But the first thing we're going to do is actually take a look at different policy models that are out there. The report looks at several, we'll look at several, and really try to figure out what this means for the transportation sector. So RGGI is one model, but we're going to start broader than that and look around and see what states are really interested in exploring, and try to get more information for them and more ideas for them so they have a few things to choose from on the table. So they're really looking at developing multiple policies to see what they -- what seems to fit the region best.
Monica Trauzzi: Many questions about emissions reductions are focused on money and economics. So how do states ensure that they can reduce emissions from the transportation sector while still continuing to grow their economies?
Kathryn Zyla: Yeah, that's been a really important part of our discussions, and in addition, the fact that reducing greenhouse gas emissions means usually reducing fuel consumption, and a lot of the transportation infrastructure is paid for by taxes on fuel. And so we had to think about how to, one, make sure the economy keeps growing, and two, make sure that we were able to fund transportation infrastructure. And so we've really combined those conversations throughout.
And the macroeconomic part of our analysis looks at a full suite of policies and shows that you can see significant increases in GDP and consumers spending dollars in their pockets with this full suite of policies.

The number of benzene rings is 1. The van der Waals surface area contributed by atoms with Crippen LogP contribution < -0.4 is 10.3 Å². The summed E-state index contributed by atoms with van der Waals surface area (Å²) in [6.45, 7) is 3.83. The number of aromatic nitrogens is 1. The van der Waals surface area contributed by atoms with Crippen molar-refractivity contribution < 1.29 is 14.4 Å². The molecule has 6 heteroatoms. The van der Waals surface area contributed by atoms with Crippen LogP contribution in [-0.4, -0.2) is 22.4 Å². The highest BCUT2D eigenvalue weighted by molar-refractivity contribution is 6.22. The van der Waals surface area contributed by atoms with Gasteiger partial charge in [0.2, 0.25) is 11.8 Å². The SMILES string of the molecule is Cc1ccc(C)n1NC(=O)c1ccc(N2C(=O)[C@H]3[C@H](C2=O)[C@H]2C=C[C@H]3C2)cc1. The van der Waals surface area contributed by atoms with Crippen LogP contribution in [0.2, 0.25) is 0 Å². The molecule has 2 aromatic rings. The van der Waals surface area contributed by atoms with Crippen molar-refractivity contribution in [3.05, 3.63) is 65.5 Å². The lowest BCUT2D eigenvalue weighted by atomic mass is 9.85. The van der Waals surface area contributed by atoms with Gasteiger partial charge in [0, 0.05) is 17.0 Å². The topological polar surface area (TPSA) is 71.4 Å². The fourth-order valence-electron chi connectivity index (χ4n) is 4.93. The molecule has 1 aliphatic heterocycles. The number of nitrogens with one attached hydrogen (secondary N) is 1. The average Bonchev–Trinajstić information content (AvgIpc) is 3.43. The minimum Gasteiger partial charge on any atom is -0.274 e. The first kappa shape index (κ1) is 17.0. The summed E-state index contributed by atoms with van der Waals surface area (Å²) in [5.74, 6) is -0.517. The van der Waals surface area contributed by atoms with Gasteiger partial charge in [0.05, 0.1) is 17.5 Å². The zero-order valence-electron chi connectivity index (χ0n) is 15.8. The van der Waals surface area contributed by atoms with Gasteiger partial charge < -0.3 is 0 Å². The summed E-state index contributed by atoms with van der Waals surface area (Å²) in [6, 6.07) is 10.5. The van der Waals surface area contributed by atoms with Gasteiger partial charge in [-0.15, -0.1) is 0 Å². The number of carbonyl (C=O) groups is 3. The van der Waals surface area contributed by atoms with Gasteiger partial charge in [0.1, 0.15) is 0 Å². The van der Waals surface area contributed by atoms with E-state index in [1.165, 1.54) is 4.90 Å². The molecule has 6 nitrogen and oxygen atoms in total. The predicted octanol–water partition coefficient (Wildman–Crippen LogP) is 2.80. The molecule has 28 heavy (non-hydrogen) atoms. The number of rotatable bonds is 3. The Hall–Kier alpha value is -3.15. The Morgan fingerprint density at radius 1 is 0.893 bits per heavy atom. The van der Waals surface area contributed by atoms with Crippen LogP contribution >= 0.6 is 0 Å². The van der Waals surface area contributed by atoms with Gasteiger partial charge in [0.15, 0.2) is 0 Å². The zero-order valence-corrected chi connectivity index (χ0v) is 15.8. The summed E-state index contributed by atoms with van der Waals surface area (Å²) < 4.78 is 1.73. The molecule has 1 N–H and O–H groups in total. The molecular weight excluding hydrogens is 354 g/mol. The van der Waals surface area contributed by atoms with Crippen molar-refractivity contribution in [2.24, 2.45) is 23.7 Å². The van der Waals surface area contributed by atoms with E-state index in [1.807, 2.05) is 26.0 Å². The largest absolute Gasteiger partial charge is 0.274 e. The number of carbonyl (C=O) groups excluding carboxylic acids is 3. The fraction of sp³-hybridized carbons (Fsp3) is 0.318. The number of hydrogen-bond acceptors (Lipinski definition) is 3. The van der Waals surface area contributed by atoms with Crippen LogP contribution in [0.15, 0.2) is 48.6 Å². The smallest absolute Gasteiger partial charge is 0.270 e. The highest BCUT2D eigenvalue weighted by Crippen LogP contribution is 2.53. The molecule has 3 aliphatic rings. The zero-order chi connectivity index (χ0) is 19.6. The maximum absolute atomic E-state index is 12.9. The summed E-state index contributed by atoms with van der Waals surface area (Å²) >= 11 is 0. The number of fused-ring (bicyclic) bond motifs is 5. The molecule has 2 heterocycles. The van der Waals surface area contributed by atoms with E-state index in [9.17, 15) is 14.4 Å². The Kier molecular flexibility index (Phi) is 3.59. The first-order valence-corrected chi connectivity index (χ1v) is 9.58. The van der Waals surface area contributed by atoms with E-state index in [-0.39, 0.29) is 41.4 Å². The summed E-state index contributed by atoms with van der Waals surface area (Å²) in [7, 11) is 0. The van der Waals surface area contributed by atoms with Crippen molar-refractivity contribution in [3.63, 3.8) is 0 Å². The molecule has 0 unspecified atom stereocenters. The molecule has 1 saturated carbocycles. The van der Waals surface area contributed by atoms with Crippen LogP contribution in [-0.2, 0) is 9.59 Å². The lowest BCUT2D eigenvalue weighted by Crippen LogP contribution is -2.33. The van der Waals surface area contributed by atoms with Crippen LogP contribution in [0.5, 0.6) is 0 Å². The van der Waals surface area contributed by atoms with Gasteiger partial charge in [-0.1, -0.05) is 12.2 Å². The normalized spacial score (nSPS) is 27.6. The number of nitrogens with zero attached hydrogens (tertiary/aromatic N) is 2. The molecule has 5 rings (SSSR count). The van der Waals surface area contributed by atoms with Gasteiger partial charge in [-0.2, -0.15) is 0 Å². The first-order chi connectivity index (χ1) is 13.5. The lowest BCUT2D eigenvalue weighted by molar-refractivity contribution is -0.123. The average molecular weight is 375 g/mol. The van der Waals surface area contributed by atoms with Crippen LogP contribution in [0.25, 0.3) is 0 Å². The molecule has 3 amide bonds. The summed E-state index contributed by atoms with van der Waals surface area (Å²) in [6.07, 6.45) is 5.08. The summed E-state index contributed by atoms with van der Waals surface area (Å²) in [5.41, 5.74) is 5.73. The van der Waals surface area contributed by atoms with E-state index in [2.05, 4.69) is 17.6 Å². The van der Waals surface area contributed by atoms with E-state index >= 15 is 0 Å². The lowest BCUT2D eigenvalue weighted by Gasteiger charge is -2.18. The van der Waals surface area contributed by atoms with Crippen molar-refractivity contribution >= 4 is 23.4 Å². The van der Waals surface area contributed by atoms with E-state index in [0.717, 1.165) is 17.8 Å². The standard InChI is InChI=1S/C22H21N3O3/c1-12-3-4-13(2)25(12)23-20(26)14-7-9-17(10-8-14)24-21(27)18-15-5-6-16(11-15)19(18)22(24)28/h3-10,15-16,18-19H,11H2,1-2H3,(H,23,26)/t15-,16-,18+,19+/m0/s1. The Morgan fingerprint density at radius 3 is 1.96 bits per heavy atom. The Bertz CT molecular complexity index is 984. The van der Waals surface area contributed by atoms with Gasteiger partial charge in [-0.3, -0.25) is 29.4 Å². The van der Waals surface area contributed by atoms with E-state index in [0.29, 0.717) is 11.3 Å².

Monica Trauzzi: This comes at a time when states are already taking steps to reduce emissions from other sectors as well. Does there come a point where it is too much from an economic standpoint, and where they'll have to take a look and pick and choose which sectors to reduce emissions from?
Kathryn Zyla: I think we're going to need to reduce emissions from all sectors pretty broadly, and we can't put it on any one sector and hope they do everything. We've got to make sure that we're reducing across the economy. But we also need to make sure we're keeping the economy strong while we do that, and that's why the analysis made sure to look at macroeconomic impacts as well as emissions reductions, and to make sure that as the states are considering their options, they're also keeping an eye on what it does for their economies, for their jobs, for their consumers along the way.
Monica Trauzzi: So the work that these five states and D.C. are doing, is the hope that they'll provide a model that can essentially be shopped around to other regions and other states, much like RGGI has been done, especially now with Clean Power Plan compliance?
Kathryn Zyla: Yeah. I guess -- I think that would be great. As you mentioned, you know, I'm glad these are RGGI states. RGGI has been the model in the power sector for says that states can reduce emissions with market-based policies and through working with other states. I think for now, we've got a lot of work to do to see what this looks like in this region, so we're going to start there, look at the data we have, look at the policy models we have, and try to figure out what works best for these six jurisdictions. If that ultimately ends up being a model for others, that's fantastic. But for now, we've got to figure out what makes sense here.
Monica Trauzzi: All right. We'll end it there. Thank you for coming on the show. Nice to see you.
Kathryn Zyla: Thank you very much.
Monica Trauzzi: And thanks for watching. We'll see you back here tomorrow.
[End of Audio]